It’s More Than Chicken or, The Subterfuge of Blogging

Jonathan Merritt stirred the political waters with a post in the aftermath of the Chick-Fil-A’s Dan Cathy commenting about marriage in the context of divorce. Certainly his words extend to the ongoing debate about marriage in the United States. You could call it another flashpoint that becomes louder than the central issue. In fact, over coffee/tea with a friend from high school this past week it was surprising to me he had no idea of the flap. Why is this important? He is a Pastor. He is also gay. Before anyone decides to make this post about which group you will be demonstrating for today, that is not the issue I raise. The deeper issue that will undoubtedly be missed is how we engage and treat others. Cars run both ways on this street. The left and the right miss wildly.

I wrote this last week after talking with my wife. No, I did not need permission. Our experience in pastoral ministry, of one form or another, brought to mind those times where we have walked down the lonely, tortuous road with those whose lives have been beset by abuse of many forms. We could not imagine how anyone could possibly diminish one person’s experience to call another to account. Read More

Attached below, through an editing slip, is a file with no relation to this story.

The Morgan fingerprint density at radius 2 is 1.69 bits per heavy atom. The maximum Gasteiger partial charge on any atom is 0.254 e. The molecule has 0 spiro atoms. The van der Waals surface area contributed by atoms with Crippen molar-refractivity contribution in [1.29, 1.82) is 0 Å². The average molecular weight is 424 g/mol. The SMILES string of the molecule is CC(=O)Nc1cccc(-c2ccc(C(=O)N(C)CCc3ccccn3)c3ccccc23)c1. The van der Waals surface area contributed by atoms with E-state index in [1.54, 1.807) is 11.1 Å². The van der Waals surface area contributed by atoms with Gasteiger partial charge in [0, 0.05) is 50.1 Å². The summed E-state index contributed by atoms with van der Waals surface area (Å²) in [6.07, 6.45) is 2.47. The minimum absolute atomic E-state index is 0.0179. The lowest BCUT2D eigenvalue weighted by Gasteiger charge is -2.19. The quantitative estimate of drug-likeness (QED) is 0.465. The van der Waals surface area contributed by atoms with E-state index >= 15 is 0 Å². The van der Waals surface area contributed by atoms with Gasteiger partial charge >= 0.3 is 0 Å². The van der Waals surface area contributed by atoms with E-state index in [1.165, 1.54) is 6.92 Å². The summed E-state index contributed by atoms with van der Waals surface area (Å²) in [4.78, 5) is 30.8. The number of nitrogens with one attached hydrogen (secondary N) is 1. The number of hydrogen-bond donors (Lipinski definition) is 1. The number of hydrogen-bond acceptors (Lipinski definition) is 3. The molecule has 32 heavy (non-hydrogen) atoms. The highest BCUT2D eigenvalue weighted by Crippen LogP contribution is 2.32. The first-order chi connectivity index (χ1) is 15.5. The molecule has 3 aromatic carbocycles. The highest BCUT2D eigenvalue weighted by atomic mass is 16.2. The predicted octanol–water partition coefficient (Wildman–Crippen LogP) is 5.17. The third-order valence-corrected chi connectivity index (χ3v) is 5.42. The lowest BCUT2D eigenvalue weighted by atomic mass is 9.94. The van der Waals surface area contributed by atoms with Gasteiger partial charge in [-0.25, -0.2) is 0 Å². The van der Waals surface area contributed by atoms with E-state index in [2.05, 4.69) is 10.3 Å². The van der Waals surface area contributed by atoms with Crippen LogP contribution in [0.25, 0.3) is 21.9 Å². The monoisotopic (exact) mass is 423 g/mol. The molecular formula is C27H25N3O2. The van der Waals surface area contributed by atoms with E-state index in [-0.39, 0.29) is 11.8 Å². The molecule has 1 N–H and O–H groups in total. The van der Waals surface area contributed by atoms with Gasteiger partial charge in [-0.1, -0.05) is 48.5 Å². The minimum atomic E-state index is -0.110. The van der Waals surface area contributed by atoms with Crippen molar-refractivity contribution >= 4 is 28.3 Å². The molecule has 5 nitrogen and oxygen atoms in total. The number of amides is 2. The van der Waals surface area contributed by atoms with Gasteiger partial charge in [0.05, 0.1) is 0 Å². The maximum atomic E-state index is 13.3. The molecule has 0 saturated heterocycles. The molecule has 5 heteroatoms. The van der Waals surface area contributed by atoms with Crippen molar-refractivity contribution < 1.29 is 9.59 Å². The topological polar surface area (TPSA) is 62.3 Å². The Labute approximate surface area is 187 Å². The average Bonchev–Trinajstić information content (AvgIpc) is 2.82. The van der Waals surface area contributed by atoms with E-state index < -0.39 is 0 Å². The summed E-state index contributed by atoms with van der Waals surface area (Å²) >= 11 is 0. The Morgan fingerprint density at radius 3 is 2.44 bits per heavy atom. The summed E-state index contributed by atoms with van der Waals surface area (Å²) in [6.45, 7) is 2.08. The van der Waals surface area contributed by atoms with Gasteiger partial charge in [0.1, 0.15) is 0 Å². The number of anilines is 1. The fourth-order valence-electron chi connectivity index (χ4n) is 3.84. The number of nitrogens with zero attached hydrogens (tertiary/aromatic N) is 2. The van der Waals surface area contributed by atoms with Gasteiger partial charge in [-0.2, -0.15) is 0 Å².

Letting Go of Heroes or, Why Is That Note In My Study Bible?

What do you do with stories that call your hero into question? I have not seen The Dark Night Rises, but when last we left Batman in The Dark Night, his light had been broken and his image tarnished. Dejected he rode off into the darkness pursued by dogs.

I have yet to see the new Spiderman movie.  I did see someone comment that the story of Spiderman is really the story about Peter Parker. Insightful. Maybe all comic book heroes are about their human alter egos.

What of your Bible heroes?

This morning I met with one of the men in our church. We meet most Tuesday mornings. We talk about a variety of subjects. He often brings up a point about the Sunday sermon in the course of our conversations. Read More

Jonathan Merritt Outs Sanctimony or, When the Internet Should Go Dark

I met Jonathan Merritt last month. We had exchanged emails over a subject of common interest, the lack of SBC Leadership speaking to the brouhaha over at the ERLC. I have since read his book, A Faith of Our Own. There was little doubt the personal experiences shared in that part of his story were not exhaustive. He is not much older than our oldest daughter.

All of us have parts of our story we hold in reserve. On most occasions we get to open up those spaces to others on our own terms. Not so in other instances.

A friend alerted me to a Southern Baptist Christian blogger turned Christian Enquirer. Under the rubric of just giving facts, said blogger feigned no agenda. Repeatedly he narrated his decision in such a way to present it as inscrutable. Bloggers love web traffic. Even Christians love train wrecks. The convergence of wanting to be read and wanting to read about someone’s possible fall is the perfect Internet storm.

I emailed Jonathan. Read More